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Blind spot assistant - assistance systems are designed to prevent accidents

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Inside mirror, outside mirror, shoulder look - like It is important to look around carefully in order to maneuver a vehicle safely through complex traffic situations, every learner driver is trained to be right from the first day at the wheel. Nevertheless, more than 9,500 serious accidents occur every year on Germany's roads alone, which can be traced back to a lack of caution when changing lanes. To my expert, it is all too often to blame for the 'blind spot', that secluded spot at an angle behind your own vehicle from which a potential source of an accident can appear out of nowhere.

Volvo is the pioneer when it comes to Blind Spot Assist

Particularly when driving fast on the motorway there are dangerous situations because one person simply overlooks the other. Honed exterior mirrors expand the driver's field of vision, but have not solved the problem in a satisfactory way. That is why manufacturers have been trying for a long time to tackle the 'blind spot' with camera or radar-based assistance systems. Volvo was able to distinguish itself as a pioneer.

The Swedes have their 'Blind Spot Information System' - BLIS for short - on the Geneva Motor Show presented on a widely acclaimed safety concept car. BLIS uses two digital cameras that Volvo's engineers have positioned in the two exterior mirror housings. With a frequency of 25 frames per second, the cameras on both sides of the car cover an area three meters wide and 9.5 meters long.

In fog and snowstorms, the blind spot assistant switches off

If another vehicle enters the area or is already moving in a critical environment, the driver is warned by an indicator light in the exterior mirror. The assistance system works in the infrared frequency range and is therefore equally functional day and night. However, there is one with thick fog and snow flurriesProblem. Moving objects can no longer be recognized. The system switches off. The driver is at least informed about the deactivation of the assistance. The far bigger disadvantage is that BLIS reacts to cars, trucks and motorcycles, but not to mopeds, bicycles or pedestrians. Volvo customers S60 and V70 were able to choose BLIS back in 2005. The safety feature - including electronically folding exterior mirrors - is now also available for the S40, S60, V50 and C30. Cost: 920 euros.

Audi offers Blind Spot Assist with two 24-gigahertz radar sensors

With the larger Swedish cars S80 and V70, the assistant is only available in combination with other extras in a package that costs a good 2,000 euros. Audi is also devoting itself to the 'dead angle' problem for quite some time. Unlike the Swedes, the Ingolstadt-based company does not rely on cameras, but on two 24-gigahertz radar sensors that are housed in the rear bumper. The sensors scan the critical areas on both sides of the vehicle and report moving objects via an illuminated symbol on the exterior mirror. If the driver ignores the warning, i.e. sets the turn signal despite the warning, 'Side Assist' reacts with practically unmistakable flashing signals. However, blind spot monitoring by the radar sensors is also not infallible. This is because the monitoring stops when the curve is more curved. Audi initially offered the lane change assistant for the Q7 luxury SUV. It can now also be ordered for the Q5, A4, A5 and A6. Customers have to invest between 500 and 600 euros for this.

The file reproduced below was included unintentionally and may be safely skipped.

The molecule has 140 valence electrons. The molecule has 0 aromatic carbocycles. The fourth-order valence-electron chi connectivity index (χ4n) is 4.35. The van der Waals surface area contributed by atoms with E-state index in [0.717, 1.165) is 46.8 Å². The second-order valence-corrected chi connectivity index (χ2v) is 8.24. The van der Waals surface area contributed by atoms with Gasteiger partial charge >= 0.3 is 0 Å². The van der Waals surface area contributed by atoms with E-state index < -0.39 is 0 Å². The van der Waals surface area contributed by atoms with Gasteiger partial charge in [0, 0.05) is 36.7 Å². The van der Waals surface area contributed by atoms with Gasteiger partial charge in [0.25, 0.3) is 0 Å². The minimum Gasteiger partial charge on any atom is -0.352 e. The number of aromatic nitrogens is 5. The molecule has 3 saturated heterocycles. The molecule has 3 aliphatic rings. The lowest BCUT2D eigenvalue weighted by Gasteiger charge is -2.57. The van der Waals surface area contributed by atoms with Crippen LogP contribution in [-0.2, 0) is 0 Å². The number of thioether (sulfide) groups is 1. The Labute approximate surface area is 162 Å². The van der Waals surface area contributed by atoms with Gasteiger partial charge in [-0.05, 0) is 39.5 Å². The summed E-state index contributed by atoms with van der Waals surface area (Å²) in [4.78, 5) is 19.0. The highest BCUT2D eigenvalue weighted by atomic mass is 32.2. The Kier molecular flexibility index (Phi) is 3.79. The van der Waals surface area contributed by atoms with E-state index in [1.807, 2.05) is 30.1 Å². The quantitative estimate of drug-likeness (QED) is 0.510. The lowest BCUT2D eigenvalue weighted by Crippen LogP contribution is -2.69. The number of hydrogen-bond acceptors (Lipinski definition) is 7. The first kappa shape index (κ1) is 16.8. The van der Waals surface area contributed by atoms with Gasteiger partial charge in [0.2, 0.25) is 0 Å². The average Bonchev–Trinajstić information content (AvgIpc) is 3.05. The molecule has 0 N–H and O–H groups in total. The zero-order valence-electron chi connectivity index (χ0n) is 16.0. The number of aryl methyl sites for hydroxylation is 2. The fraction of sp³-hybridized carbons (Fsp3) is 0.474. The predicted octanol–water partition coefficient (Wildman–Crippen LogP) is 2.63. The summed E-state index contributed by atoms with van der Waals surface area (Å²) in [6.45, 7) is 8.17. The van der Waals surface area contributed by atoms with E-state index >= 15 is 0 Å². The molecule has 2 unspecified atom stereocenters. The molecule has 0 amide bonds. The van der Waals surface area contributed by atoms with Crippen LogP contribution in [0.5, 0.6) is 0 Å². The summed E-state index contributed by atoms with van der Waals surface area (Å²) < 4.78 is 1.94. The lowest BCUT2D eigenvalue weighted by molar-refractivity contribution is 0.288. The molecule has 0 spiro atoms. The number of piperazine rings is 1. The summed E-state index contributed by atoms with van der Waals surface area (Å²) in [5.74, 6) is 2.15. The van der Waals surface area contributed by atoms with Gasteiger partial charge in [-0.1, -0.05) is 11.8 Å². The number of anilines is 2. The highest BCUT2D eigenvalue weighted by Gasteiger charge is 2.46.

Blind spot assistant often only available in an expensive package

The flagship Audi A8 can of course also come with' Side Assist 'on request. But here, too, you have to opt for a broad network of technical helpers who must be worth 3,570 euros. Mercedes has its blind spot assistant, which after the The same principle also works with short-range radar sensors, first introduced in 2007 in the S-Class. The warning light signals are amplified by an acoustic alarm and a vibrating steering wheel in the event of impending driver misconduct. It is nowSafety feature also for the Mercedes E-Class ready and can be ordered in a double pack with the Lane Keeping Assistant for just under 900 euros. In the Mercedes S-Class there is only the big solution - all kinds of assistance in a package that costs two and a half thousand euros.

Mazda already has the lane change assistant in of the compact class

BMW has been offering the radar sensor lane change assistant developed by the supplier Hella for the BMW 7 Series for several years. The extra, which the Bavarians can pay for with 620 euros, is now also available for the new BMW 5 Series sedan. The steering wheel vibrates as the highest warning level. There will be no active intervention by the assistant in the foreseeable future either. 'The responsibility in this situation should remain with the driver', says BMW . A braking maneuver initiated by the car independently could be counterproductive in this driving situation. Mazda is the first manufacturer to also equip compact graders with the lane change warning out. The Japanese call the system RVM (Rear Vehicle Monitoring). It also works with radar sensors that cover an area of ​​up to 50 meters behind the vehicle and indicate dangers using optical and acoustic signals.

RVM is standard in the more exclusive equipment variants of the Mazda 3. The same applies to the CX-7 and the Mazda 6. Mazdas 6-series customers can also order the option with simpler equipment - not 'solo', but with other extras. F ord will offer its customers in Europe the 'Blind Spot Information System' later this year. S-Max and Galaxy make the start. When the new Focus is launched next year, it will also be available with a radar sensor monitoring function on request.

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